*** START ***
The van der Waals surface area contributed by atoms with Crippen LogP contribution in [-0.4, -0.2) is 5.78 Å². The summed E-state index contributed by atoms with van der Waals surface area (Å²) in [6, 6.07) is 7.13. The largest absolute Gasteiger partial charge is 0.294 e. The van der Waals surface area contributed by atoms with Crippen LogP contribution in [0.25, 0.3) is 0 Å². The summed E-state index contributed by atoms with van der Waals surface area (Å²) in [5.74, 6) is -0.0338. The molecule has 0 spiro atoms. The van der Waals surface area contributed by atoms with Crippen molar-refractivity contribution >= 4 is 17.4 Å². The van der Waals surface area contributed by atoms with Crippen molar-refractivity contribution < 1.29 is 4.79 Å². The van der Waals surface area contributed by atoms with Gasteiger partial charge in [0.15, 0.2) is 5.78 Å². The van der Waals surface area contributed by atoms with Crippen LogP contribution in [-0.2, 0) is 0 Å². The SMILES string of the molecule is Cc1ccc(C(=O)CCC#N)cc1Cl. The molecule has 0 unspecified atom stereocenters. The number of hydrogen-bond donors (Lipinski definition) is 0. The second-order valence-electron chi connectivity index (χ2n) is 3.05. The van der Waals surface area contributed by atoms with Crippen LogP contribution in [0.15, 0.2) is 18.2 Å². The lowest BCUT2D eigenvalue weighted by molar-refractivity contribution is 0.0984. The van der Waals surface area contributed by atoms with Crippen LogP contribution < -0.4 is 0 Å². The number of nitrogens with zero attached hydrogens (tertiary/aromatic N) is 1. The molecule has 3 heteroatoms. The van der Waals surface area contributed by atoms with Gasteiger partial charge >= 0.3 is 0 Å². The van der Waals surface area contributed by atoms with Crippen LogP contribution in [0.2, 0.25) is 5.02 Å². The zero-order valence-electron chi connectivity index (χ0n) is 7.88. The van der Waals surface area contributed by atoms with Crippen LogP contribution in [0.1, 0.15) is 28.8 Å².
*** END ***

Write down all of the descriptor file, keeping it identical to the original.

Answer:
The van der Waals surface area contributed by atoms with Crippen LogP contribution in [-0.4, -0.2) is 5.78 Å². The summed E-state index contributed by atoms with van der Waals surface area (Å²) in [6, 6.07) is 7.13. The largest absolute Gasteiger partial charge is 0.294 e. The van der Waals surface area contributed by atoms with Crippen LogP contribution in [0.25, 0.3) is 0 Å². The summed E-state index contributed by atoms with van der Waals surface area (Å²) in [5.74, 6) is -0.0338. The molecule has 0 spiro atoms. The van der Waals surface area contributed by atoms with Crippen molar-refractivity contribution >= 4 is 17.4 Å². The van der Waals surface area contributed by atoms with Crippen molar-refractivity contribution < 1.29 is 4.79 Å². The van der Waals surface area contributed by atoms with Gasteiger partial charge in [0.15, 0.2) is 5.78 Å². The van der Waals surface area contributed by atoms with Crippen LogP contribution in [-0.2, 0) is 0 Å². The SMILES string of the molecule is Cc1ccc(C(=O)CCC#N)cc1Cl. The molecule has 0 unspecified atom stereocenters. The number of hydrogen-bond donors (Lipinski definition) is 0. The second-order valence-electron chi connectivity index (χ2n) is 3.05. The van der Waals surface area contributed by atoms with Crippen LogP contribution in [0.15, 0.2) is 18.2 Å². The lowest BCUT2D eigenvalue weighted by molar-refractivity contribution is 0.0984. The van der Waals surface area contributed by atoms with Crippen LogP contribution < -0.4 is 0 Å². The number of nitrogens with zero attached hydrogens (tertiary/aromatic N) is 1. The molecule has 3 heteroatoms. The van der Waals surface area contributed by atoms with Gasteiger partial charge >= 0.3 is 0 Å². The van der Waals surface area contributed by atoms with Crippen LogP contribution in [0.2, 0.25) is 5.02 Å². The zero-order valence-electron chi connectivity index (χ0n) is 7.88. The van der Waals surface area contributed by atoms with Crippen LogP contribution in [0.1, 0.15) is 28.8 Å².